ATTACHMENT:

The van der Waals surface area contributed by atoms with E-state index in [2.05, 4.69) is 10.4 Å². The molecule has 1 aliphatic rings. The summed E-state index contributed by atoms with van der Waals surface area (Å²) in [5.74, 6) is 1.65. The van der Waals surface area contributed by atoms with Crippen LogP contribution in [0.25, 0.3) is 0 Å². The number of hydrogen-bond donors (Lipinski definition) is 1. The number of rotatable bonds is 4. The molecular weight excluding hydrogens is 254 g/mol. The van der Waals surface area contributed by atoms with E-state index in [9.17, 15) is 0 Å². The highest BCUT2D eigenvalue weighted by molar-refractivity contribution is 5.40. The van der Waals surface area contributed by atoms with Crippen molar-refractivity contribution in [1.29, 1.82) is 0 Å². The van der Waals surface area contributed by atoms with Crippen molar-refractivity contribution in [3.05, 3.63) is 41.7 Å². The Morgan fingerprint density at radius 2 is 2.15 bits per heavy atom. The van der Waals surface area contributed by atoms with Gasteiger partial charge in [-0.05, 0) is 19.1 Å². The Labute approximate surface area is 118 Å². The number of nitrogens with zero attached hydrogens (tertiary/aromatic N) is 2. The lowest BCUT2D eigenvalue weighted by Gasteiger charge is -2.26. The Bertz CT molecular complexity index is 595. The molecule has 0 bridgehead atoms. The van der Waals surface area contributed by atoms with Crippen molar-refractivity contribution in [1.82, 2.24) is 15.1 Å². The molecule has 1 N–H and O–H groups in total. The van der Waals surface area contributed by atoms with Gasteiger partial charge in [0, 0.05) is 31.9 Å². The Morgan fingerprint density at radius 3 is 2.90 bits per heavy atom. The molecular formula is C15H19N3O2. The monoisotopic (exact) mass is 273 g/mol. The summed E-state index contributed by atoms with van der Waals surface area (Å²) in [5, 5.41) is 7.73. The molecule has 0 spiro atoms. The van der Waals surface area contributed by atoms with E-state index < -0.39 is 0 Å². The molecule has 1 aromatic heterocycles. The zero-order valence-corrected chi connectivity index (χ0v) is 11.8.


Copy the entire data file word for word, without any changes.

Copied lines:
The van der Waals surface area contributed by atoms with E-state index in [2.05, 4.69) is 10.4 Å². The molecule has 1 aliphatic rings. The summed E-state index contributed by atoms with van der Waals surface area (Å²) in [5.74, 6) is 1.65. The van der Waals surface area contributed by atoms with Crippen LogP contribution in [0.25, 0.3) is 0 Å². The number of hydrogen-bond donors (Lipinski definition) is 1. The number of rotatable bonds is 4. The molecular weight excluding hydrogens is 254 g/mol. The van der Waals surface area contributed by atoms with E-state index in [9.17, 15) is 0 Å². The highest BCUT2D eigenvalue weighted by molar-refractivity contribution is 5.40. The van der Waals surface area contributed by atoms with Crippen molar-refractivity contribution in [1.29, 1.82) is 0 Å². The van der Waals surface area contributed by atoms with Crippen molar-refractivity contribution in [3.05, 3.63) is 41.7 Å². The Morgan fingerprint density at radius 2 is 2.15 bits per heavy atom. The van der Waals surface area contributed by atoms with Gasteiger partial charge in [-0.05, 0) is 19.1 Å². The Labute approximate surface area is 118 Å². The number of nitrogens with zero attached hydrogens (tertiary/aromatic N) is 2. The lowest BCUT2D eigenvalue weighted by Gasteiger charge is -2.26. The Bertz CT molecular complexity index is 595. The molecule has 0 bridgehead atoms. The van der Waals surface area contributed by atoms with Crippen molar-refractivity contribution in [1.82, 2.24) is 15.1 Å². The molecule has 1 N–H and O–H groups in total. The van der Waals surface area contributed by atoms with Gasteiger partial charge in [0, 0.05) is 31.9 Å². The Morgan fingerprint density at radius 3 is 2.90 bits per heavy atom. The molecular formula is C15H19N3O2. The monoisotopic (exact) mass is 273 g/mol. The summed E-state index contributed by atoms with van der Waals surface area (Å²) in [5, 5.41) is 7.73. The molecule has 0 spiro atoms. The van der Waals surface area contributed by atoms with E-state index < -0.39 is 0 Å². The molecule has 1 aromatic heterocycles. The zero-order valence-corrected chi connectivity index (χ0v) is 11.8.